Carrington is a village and civil parish in the Metropolitan Borough of Trafford, Greater Manchester, England. Historically a part of Cheshire, the village is west of Greater Manchester Urban Area, and is the site of a large gas and chemical works, which produce gases by fractional distillation of liquid air. It used to be the site of a Shell Chemicals refinery, which produced polythene and polystyrene.
Until recent years there was a Carrington Power Station located on the south bank of the Manchester Ship Canal. The building work commenced in 1947, although the land for the site was acquired in 1916. The station opened in 1956, and was decommissioned during the late 1980s. It was demolished using explosives in the mid-1990s, having stood empty for several years. All that remains today is a large 400 kV switching station. The station had its own railway spur from the Glazebrook to Stockport Tiviot Dale line, evidence of which can still be seen today from the gates where the line crossed Manchester Road.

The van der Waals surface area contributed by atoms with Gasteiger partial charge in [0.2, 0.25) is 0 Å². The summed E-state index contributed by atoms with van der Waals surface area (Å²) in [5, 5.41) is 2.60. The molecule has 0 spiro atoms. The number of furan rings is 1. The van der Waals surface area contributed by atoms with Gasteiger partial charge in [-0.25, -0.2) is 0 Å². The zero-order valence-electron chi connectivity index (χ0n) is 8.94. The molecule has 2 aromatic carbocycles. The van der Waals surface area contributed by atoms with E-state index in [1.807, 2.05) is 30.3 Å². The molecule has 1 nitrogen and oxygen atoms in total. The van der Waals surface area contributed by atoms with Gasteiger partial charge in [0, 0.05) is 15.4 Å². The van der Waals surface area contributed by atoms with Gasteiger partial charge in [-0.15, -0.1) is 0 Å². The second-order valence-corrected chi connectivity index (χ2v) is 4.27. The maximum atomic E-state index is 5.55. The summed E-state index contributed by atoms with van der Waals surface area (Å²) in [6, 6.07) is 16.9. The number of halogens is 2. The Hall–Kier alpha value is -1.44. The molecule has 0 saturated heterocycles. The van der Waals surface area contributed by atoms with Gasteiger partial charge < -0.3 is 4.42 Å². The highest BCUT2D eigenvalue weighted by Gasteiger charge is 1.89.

In July 2007, Bridestones Developments acquired planning permission for a new 860 MW CCGT (Combined Cycle Gas Turbine) power station, to be built on the same site as the old power station, providing sufficient electrical power for up to 350,000 homes, and 40 to 50 new jobs in the area.
The village is better known to motorists as the location of the former A6144(M), the Carrington Spur.
Carrington was a civil parish from 1866. From 1894 until 1974 the better part of the parish was in Bucklow Rural District, but part was transferred to Altrincham Urban District in 1920. In 1974 the whole area came under the administration of Trafford Metropolitan Borough in Greater Manchester.